Across the board, MAGA candidates in Arizona who cling to the fantasy that significant, widespread voter fraud cost Trump in 2020 were leading. Those that stood up to the facts — that cases were isolated — were losing.
Candidates who plotted to thwart Arizona voters were winning. Those that stood up to them lost.
The week before, both Trump and Mike Pence, his vice president, arrived in Arizona on the same day, supporting opposing candidates in the Arizona governor's race. Trump backed former newscaster and adamant election denier Kari Lake, while Pence supported her more traditional opponent, businesswoman Karrin Taylor Robson.
It was, pundits pointed out, an apt metaphor for the growing schism in the Arizona GOP between the old-school, more moderate conservative wing and the "new right" that includes election deniers, fake electors and people at the U.S. Capitol for the January 6 attack.
The governor's race was still too close to call Wednesday morning. While early results seemed to indicate that Taylor Robson held a strong lead over Lake, later batches of votes gave Lake an edge. By Wednesday morning, Lake was up by two points, with 80 percent of the vote reporting. By Wednesday afternoon, Lake was claiming victory, with no basis. The winner of the GOP primary will face Democrat Katie Hobbs.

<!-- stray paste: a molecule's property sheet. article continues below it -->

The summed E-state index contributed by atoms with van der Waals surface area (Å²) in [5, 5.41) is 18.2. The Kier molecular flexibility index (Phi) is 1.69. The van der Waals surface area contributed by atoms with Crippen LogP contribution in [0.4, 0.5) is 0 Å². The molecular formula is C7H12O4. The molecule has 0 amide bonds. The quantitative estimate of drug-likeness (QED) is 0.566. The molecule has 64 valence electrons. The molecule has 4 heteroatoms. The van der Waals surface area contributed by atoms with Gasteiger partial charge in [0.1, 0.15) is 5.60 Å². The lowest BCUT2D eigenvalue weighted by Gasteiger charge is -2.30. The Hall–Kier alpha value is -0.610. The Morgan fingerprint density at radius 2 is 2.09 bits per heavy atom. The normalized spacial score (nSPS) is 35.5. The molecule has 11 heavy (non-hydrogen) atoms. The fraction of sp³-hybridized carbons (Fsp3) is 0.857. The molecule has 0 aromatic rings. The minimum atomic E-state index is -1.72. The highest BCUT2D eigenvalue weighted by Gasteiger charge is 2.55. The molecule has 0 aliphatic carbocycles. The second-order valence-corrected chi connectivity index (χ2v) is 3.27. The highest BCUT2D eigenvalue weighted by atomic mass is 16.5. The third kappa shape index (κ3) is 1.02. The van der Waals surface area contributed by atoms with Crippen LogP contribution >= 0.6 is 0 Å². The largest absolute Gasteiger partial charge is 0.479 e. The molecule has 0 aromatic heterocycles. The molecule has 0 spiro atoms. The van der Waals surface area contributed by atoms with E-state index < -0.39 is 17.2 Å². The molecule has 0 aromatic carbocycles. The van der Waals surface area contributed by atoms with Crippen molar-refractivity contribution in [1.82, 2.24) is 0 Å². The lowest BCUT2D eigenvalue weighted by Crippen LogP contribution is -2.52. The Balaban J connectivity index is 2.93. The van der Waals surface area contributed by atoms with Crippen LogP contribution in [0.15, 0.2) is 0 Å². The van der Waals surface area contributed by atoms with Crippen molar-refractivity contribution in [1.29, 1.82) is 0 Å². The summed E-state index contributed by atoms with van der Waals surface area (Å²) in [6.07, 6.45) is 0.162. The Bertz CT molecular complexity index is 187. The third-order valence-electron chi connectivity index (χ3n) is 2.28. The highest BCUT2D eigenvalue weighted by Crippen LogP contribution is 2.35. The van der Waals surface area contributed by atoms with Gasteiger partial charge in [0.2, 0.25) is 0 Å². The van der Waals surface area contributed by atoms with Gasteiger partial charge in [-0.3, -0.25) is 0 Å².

Nearly two years after the 2020 election threw Phoenix and Maricopa County into the national spotlight, the specter of election fraud claims and the Arizona Senate's partisan ballot review loomed large. Last month, Maricopa County Sheriff Paul Penzone said he would deploy plainclothes deputies to polling places and that the agency would be on high alert for security threats.
Despite underlying tensions — and the stakes of the primaries — polling locations visited by Phoenix New Times on Tuesday were relatively quiet.